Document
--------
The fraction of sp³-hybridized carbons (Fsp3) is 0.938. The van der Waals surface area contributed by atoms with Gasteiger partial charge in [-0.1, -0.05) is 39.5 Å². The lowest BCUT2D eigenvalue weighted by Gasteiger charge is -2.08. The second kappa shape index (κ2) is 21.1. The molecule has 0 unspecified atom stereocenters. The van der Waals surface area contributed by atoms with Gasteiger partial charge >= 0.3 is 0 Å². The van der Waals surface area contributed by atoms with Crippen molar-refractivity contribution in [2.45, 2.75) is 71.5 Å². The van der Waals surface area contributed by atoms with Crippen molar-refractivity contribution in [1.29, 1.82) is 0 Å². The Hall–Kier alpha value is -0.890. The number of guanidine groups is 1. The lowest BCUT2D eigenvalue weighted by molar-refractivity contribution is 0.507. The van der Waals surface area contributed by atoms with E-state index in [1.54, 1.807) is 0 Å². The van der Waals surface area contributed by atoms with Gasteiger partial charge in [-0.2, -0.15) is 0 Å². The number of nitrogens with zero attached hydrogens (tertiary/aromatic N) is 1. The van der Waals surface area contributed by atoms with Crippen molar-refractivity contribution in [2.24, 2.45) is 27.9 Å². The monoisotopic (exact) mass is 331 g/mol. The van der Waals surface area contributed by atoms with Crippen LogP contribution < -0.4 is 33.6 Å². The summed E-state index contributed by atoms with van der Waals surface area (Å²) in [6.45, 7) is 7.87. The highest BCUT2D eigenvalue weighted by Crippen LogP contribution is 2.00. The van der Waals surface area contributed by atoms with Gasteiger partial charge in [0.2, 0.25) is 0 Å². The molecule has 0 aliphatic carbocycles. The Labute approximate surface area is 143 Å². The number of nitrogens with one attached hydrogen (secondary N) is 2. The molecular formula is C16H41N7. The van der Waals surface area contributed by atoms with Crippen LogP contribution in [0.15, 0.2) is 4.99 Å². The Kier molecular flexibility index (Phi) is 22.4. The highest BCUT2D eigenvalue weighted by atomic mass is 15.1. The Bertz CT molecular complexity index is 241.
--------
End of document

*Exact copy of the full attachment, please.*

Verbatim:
The fraction of sp³-hybridized carbons (Fsp3) is 0.938. The van der Waals surface area contributed by atoms with Gasteiger partial charge in [-0.1, -0.05) is 39.5 Å². The lowest BCUT2D eigenvalue weighted by Gasteiger charge is -2.08. The second kappa shape index (κ2) is 21.1. The molecule has 0 unspecified atom stereocenters. The van der Waals surface area contributed by atoms with Gasteiger partial charge >= 0.3 is 0 Å². The van der Waals surface area contributed by atoms with Crippen molar-refractivity contribution in [2.45, 2.75) is 71.5 Å². The van der Waals surface area contributed by atoms with Crippen molar-refractivity contribution in [1.29, 1.82) is 0 Å². The Hall–Kier alpha value is -0.890. The number of guanidine groups is 1. The lowest BCUT2D eigenvalue weighted by molar-refractivity contribution is 0.507. The van der Waals surface area contributed by atoms with E-state index in [1.54, 1.807) is 0 Å². The van der Waals surface area contributed by atoms with Gasteiger partial charge in [-0.2, -0.15) is 0 Å². The number of nitrogens with zero attached hydrogens (tertiary/aromatic N) is 1. The van der Waals surface area contributed by atoms with Crippen molar-refractivity contribution in [2.24, 2.45) is 27.9 Å². The monoisotopic (exact) mass is 331 g/mol. The van der Waals surface area contributed by atoms with Crippen LogP contribution < -0.4 is 33.6 Å². The summed E-state index contributed by atoms with van der Waals surface area (Å²) in [6.45, 7) is 7.87. The highest BCUT2D eigenvalue weighted by Crippen LogP contribution is 2.00. The van der Waals surface area contributed by atoms with Gasteiger partial charge in [0.2, 0.25) is 0 Å². The molecule has 0 aliphatic carbocycles. The Labute approximate surface area is 143 Å². The number of nitrogens with one attached hydrogen (secondary N) is 2. The molecular formula is C16H41N7. The van der Waals surface area contributed by atoms with Crippen LogP contribution in [0.15, 0.2) is 4.99 Å². The Kier molecular flexibility index (Phi) is 22.4. The highest BCUT2D eigenvalue weighted by atomic mass is 15.1. The Bertz CT molecular complexity index is 241.